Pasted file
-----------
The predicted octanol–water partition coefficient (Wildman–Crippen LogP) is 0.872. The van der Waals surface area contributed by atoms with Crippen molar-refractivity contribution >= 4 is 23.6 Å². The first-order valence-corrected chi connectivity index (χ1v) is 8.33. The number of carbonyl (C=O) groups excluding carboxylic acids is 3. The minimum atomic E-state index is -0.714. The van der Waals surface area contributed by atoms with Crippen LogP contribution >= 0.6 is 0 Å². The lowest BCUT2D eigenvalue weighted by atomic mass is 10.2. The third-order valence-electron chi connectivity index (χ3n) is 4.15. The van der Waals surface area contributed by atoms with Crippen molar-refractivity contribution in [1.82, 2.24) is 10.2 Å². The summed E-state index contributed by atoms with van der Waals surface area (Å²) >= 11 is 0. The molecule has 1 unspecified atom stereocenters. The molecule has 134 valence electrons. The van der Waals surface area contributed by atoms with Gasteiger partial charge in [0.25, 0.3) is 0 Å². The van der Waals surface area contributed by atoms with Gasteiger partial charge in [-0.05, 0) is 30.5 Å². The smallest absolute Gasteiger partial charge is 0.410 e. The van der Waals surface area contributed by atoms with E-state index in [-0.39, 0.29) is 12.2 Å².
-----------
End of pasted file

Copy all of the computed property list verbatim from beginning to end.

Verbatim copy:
The predicted octanol–water partition coefficient (Wildman–Crippen LogP) is 0.872. The van der Waals surface area contributed by atoms with Crippen molar-refractivity contribution >= 4 is 23.6 Å². The first-order valence-corrected chi connectivity index (χ1v) is 8.33. The number of carbonyl (C=O) groups excluding carboxylic acids is 3. The minimum atomic E-state index is -0.714. The van der Waals surface area contributed by atoms with Crippen LogP contribution >= 0.6 is 0 Å². The lowest BCUT2D eigenvalue weighted by atomic mass is 10.2. The third-order valence-electron chi connectivity index (χ3n) is 4.15. The van der Waals surface area contributed by atoms with Crippen molar-refractivity contribution in [1.82, 2.24) is 10.2 Å². The summed E-state index contributed by atoms with van der Waals surface area (Å²) >= 11 is 0. The molecule has 1 unspecified atom stereocenters. The molecule has 134 valence electrons. The van der Waals surface area contributed by atoms with Gasteiger partial charge in [0.25, 0.3) is 0 Å². The van der Waals surface area contributed by atoms with Gasteiger partial charge in [-0.05, 0) is 30.5 Å². The smallest absolute Gasteiger partial charge is 0.410 e. The van der Waals surface area contributed by atoms with E-state index in [-0.39, 0.29) is 12.2 Å².